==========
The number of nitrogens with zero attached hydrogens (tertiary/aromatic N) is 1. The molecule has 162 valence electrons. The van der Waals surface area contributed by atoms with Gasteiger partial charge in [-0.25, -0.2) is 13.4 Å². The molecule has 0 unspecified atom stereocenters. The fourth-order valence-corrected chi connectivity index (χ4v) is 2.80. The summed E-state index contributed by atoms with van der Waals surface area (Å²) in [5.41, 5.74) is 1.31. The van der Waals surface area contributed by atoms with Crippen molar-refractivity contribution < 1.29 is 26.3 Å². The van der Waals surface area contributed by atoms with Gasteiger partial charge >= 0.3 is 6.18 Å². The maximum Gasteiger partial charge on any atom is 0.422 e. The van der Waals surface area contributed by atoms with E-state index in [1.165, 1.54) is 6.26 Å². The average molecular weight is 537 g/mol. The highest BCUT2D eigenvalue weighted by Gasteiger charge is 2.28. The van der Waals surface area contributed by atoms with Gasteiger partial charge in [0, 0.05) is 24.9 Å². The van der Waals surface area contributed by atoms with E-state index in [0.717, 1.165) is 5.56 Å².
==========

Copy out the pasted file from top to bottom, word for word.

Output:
The number of nitrogens with zero attached hydrogens (tertiary/aromatic N) is 1. The molecule has 162 valence electrons. The van der Waals surface area contributed by atoms with Gasteiger partial charge in [-0.25, -0.2) is 13.4 Å². The molecule has 0 unspecified atom stereocenters. The fourth-order valence-corrected chi connectivity index (χ4v) is 2.80. The summed E-state index contributed by atoms with van der Waals surface area (Å²) in [5.41, 5.74) is 1.31. The van der Waals surface area contributed by atoms with Crippen molar-refractivity contribution < 1.29 is 26.3 Å². The van der Waals surface area contributed by atoms with Gasteiger partial charge >= 0.3 is 6.18 Å². The maximum Gasteiger partial charge on any atom is 0.422 e. The van der Waals surface area contributed by atoms with E-state index in [1.165, 1.54) is 6.26 Å². The average molecular weight is 537 g/mol. The highest BCUT2D eigenvalue weighted by Gasteiger charge is 2.28. The van der Waals surface area contributed by atoms with Gasteiger partial charge in [0, 0.05) is 24.9 Å². The van der Waals surface area contributed by atoms with E-state index in [0.717, 1.165) is 5.56 Å².